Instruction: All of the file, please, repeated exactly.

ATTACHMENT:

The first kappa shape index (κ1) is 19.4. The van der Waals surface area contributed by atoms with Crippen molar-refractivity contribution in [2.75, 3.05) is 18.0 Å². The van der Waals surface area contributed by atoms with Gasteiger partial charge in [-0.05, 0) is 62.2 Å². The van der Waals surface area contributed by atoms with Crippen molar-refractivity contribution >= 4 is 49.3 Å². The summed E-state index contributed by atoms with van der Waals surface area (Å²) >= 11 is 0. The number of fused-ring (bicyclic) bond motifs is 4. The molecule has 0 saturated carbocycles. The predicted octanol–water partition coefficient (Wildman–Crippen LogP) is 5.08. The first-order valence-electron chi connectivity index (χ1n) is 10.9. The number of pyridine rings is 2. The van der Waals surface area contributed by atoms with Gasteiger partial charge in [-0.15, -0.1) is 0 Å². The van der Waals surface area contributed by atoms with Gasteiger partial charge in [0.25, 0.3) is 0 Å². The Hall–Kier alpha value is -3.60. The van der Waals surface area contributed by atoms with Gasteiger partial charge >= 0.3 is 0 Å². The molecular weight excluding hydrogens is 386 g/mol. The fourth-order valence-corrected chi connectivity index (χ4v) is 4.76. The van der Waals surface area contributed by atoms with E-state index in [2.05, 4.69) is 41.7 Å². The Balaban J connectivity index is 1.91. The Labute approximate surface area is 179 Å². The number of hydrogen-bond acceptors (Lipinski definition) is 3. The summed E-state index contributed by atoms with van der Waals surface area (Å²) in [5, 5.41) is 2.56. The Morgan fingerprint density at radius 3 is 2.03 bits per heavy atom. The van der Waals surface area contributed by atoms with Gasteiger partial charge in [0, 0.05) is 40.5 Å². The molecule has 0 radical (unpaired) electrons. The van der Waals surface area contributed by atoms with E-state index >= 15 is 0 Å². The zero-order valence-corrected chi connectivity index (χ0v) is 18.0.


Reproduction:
The first kappa shape index (κ1) is 19.4. The van der Waals surface area contributed by atoms with Crippen molar-refractivity contribution in [2.75, 3.05) is 18.0 Å². The van der Waals surface area contributed by atoms with Gasteiger partial charge in [-0.05, 0) is 62.2 Å². The van der Waals surface area contributed by atoms with Crippen molar-refractivity contribution >= 4 is 49.3 Å². The summed E-state index contributed by atoms with van der Waals surface area (Å²) >= 11 is 0. The number of fused-ring (bicyclic) bond motifs is 4. The molecule has 0 saturated carbocycles. The predicted octanol–water partition coefficient (Wildman–Crippen LogP) is 5.08. The first-order valence-electron chi connectivity index (χ1n) is 10.9. The number of pyridine rings is 2. The van der Waals surface area contributed by atoms with Gasteiger partial charge in [-0.15, -0.1) is 0 Å². The van der Waals surface area contributed by atoms with Gasteiger partial charge in [0.25, 0.3) is 0 Å². The Hall–Kier alpha value is -3.60. The van der Waals surface area contributed by atoms with Gasteiger partial charge >= 0.3 is 0 Å². The molecular weight excluding hydrogens is 386 g/mol. The fourth-order valence-corrected chi connectivity index (χ4v) is 4.76. The van der Waals surface area contributed by atoms with E-state index in [2.05, 4.69) is 41.7 Å². The Balaban J connectivity index is 1.91. The Labute approximate surface area is 179 Å². The number of hydrogen-bond acceptors (Lipinski definition) is 3. The summed E-state index contributed by atoms with van der Waals surface area (Å²) in [5, 5.41) is 2.56. The Morgan fingerprint density at radius 3 is 2.03 bits per heavy atom. The van der Waals surface area contributed by atoms with Gasteiger partial charge in [0, 0.05) is 40.5 Å². The molecule has 0 radical (unpaired) electrons. The van der Waals surface area contributed by atoms with E-state index >= 15 is 0 Å². The zero-order valence-corrected chi connectivity index (χ0v) is 18.0.